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The **Circle Calculator** provides the area, circumference, radius and diameter equations employing many different length and area units * Circles and Circle segments* as follows:

**Circle Area**- This computes the area of a circle given the radius**(A = π r**.^{2})**Segment Area f(r,θ)**- This computes the area of an arc segment of a circle given the radius (**r**) and angle (**θ**)**Segment Area f(r,h)**- This computes the area of an arc segment of a circle given radius (**r**) and the depth (**h**) into the circle.**Sector Area f(r,θ)**- This computes the area of a sector (pie slice) of a circle given the radius (**r**) and angle (**θ**).**Area of Annulus**- This computes the area of an annulus (ring) given the inner radius (**r**) and outer radius (**R**).**Radius from Center to a Point**- This computes the radius of a circle given the center point (**h,k**) and any other point (**x,y**) on the circle.**Circumference**- This computes the circumference of a circle given the radius (**C = 2 π r**).**Arc Lengths**- This computes the length of a chord segment (arc length) on a circle given the radius (r) and angle (**?**)**Circle within a Triangle**- This computes the radius of a circle inscribed within a triangle given the length of the three sides (**a,b,c**) of the triangle.**Circle around a Triangle**- This computes the radius of a circle that circumscribes a triangle given the length of the three sides (**a,b,c**) of the triangle.**Radius from Circumference**- This computes the radius of a circle given the circumference.**Circumference from Area**- This computes the circumference of a circle given the area.**Radius from Area**- This computes the radius of a circle given the area.**Radius from Chord**- This computes the radius of a circle based on the length of a chord and the cord's center height.

A **circle** is a simple shape in Euclidean geometry. It is the set of all points in a plane that are at a given distance from a given point, the center; equivalently it is the curve traced out by a point that moves so that its distance from a given point is constant. The distance between any of the points and the center is called the radius.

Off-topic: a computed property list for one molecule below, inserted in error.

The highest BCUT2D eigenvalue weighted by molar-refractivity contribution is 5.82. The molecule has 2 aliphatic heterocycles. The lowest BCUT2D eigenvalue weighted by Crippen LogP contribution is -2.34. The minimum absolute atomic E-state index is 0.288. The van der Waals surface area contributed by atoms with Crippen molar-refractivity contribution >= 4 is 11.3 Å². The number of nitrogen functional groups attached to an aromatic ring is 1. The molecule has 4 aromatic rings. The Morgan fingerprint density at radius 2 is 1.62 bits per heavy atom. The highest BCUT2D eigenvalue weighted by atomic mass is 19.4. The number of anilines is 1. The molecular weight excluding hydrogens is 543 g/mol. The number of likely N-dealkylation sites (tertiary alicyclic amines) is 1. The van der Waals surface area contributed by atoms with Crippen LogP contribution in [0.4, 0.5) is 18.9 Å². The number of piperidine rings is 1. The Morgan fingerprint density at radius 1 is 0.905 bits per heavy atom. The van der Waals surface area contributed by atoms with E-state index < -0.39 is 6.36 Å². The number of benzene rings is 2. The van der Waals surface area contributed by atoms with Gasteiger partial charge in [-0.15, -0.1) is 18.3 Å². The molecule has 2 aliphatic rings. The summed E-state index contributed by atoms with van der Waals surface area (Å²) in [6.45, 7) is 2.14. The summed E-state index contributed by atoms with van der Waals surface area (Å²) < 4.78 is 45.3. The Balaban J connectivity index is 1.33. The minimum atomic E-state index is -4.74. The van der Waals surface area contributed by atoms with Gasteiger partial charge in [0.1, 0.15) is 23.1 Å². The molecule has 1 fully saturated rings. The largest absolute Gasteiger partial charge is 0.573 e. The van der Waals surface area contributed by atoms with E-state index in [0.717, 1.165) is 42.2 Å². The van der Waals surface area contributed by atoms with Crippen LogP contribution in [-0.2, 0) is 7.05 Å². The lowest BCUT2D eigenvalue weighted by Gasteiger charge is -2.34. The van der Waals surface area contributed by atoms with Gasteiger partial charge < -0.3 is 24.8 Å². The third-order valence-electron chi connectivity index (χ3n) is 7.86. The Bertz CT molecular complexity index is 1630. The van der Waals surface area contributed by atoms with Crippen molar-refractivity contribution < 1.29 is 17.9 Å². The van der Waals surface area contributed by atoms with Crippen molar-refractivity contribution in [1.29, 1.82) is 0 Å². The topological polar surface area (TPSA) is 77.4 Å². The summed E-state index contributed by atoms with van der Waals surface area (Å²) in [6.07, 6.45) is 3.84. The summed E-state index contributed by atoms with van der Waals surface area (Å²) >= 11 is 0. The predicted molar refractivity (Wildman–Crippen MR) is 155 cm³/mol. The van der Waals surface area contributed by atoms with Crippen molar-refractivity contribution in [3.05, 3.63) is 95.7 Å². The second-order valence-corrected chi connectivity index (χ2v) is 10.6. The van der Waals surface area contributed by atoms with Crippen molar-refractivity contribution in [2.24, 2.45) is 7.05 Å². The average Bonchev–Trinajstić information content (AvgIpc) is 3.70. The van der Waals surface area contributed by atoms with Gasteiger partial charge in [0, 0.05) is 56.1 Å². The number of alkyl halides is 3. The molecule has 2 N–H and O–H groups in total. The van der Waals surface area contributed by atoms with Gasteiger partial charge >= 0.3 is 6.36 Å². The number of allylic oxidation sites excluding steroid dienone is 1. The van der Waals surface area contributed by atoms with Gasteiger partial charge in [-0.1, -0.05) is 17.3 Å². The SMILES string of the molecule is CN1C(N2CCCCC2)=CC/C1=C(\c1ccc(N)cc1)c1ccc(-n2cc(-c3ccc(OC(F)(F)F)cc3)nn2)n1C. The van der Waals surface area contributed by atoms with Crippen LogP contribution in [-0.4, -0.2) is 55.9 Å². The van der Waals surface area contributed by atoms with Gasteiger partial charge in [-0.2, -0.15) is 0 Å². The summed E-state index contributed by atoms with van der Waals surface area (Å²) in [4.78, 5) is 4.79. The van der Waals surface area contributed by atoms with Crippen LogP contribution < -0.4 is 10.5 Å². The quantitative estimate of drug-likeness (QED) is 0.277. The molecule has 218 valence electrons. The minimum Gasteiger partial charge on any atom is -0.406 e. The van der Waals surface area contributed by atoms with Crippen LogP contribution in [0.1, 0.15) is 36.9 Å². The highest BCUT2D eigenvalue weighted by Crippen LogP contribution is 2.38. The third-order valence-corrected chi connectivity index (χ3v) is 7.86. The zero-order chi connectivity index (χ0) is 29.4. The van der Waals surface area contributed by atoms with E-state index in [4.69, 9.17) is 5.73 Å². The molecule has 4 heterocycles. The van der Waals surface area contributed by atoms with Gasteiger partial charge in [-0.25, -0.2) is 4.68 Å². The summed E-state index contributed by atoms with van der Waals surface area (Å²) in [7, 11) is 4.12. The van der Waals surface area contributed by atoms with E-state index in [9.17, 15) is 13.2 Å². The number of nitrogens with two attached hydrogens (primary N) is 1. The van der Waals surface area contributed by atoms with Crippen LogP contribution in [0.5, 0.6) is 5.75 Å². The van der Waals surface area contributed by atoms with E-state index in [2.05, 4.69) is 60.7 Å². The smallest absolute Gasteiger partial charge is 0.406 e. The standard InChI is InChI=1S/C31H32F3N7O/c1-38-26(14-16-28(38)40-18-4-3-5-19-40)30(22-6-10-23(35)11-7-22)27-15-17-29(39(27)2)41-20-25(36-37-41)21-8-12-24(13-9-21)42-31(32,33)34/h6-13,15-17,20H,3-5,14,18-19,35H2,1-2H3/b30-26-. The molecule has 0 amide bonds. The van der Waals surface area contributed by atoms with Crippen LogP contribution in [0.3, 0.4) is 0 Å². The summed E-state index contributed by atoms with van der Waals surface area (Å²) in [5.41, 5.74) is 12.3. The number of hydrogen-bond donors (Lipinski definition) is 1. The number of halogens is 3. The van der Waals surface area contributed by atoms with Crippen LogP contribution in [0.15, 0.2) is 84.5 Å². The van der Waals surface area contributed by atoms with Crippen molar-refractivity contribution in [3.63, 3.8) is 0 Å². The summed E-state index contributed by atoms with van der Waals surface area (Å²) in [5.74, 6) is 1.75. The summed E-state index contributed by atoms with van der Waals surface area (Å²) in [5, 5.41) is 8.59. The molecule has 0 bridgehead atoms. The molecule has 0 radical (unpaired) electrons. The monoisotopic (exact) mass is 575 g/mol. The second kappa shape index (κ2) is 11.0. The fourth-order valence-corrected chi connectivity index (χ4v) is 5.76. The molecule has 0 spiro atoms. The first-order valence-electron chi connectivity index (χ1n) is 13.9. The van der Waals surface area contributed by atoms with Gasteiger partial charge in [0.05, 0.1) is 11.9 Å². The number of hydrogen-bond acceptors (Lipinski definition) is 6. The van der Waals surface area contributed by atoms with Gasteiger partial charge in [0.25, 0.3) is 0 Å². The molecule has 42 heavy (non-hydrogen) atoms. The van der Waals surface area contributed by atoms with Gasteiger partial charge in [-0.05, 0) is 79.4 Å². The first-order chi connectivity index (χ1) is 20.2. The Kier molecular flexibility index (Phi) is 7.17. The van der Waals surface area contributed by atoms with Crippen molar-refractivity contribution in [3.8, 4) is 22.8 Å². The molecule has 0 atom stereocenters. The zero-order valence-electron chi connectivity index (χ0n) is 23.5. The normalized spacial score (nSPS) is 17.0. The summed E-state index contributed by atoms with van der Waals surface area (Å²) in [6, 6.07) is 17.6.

A circle is a simple closed curve which divides the plane into two regions: an interior and an exterior. In everyday use, the term "circle" may be used interchangeably to refer to either the boundary of the figure, or to the whole figure including its interior; in strict technical usage, the circle is the former and the latter is called a disk.

A circle may also be defined as a special ellipse in which the two foci are coincident and the eccentricity is 0, or the two-dimensional shape enclosing the most area per unit perimeter, using calculus of variations.*circle around triangle* * circle within triangle * * Radius of circle from cord length and height*

The word "circle" derives from the Greek (*kirkos/kuklos*), itself a metathesis of the Homeric Greek (*krikos*), meaning "hoop" or "ring".^{ }The origins of the words "circus" and "circuit" are closely related.

The circle has been known since before the beginning of recorded history. Natural circles would have been observed, such as the Moon, Sun, and a short plant stalk blowing in the wind on sand, which forms a circle shape in the sand. The circle is the basis for the wheel, which, with related inventions such as gears, makes much of modern machinery possible. In mathematics, the study of the circle has helped inspire the development of geometry, astronomy, and calculus.

Early science, particularly geometry and astrology and astronomy, was connected to the divine for most medieval scholars, and many believed that there was something intrinsically "divine" or "perfect" that could be found in circles.

Some highlights in the history of the circle are:

- 1700 BCE – The Rhind papyrus gives a method to find the area of a circular field. The result corresponds to
^{256}/_{81}(3.16049...) as an approximate value of π

- 300 BCE – Book 3 of Euclid's Elements deals with the properties of circles.
- In Plato's Seventh Letter there is a detailed definition and explanation of the circle. Plato explains the perfect circle and how it is different from any drawing, words, definition or explanation.
- 1880 CE– Lindemann proves that ? is transcendental, effectively settling the millennia-old problem of squaring the circle.

- wikipedia - http://en.wikipedia.org/wiki/Circle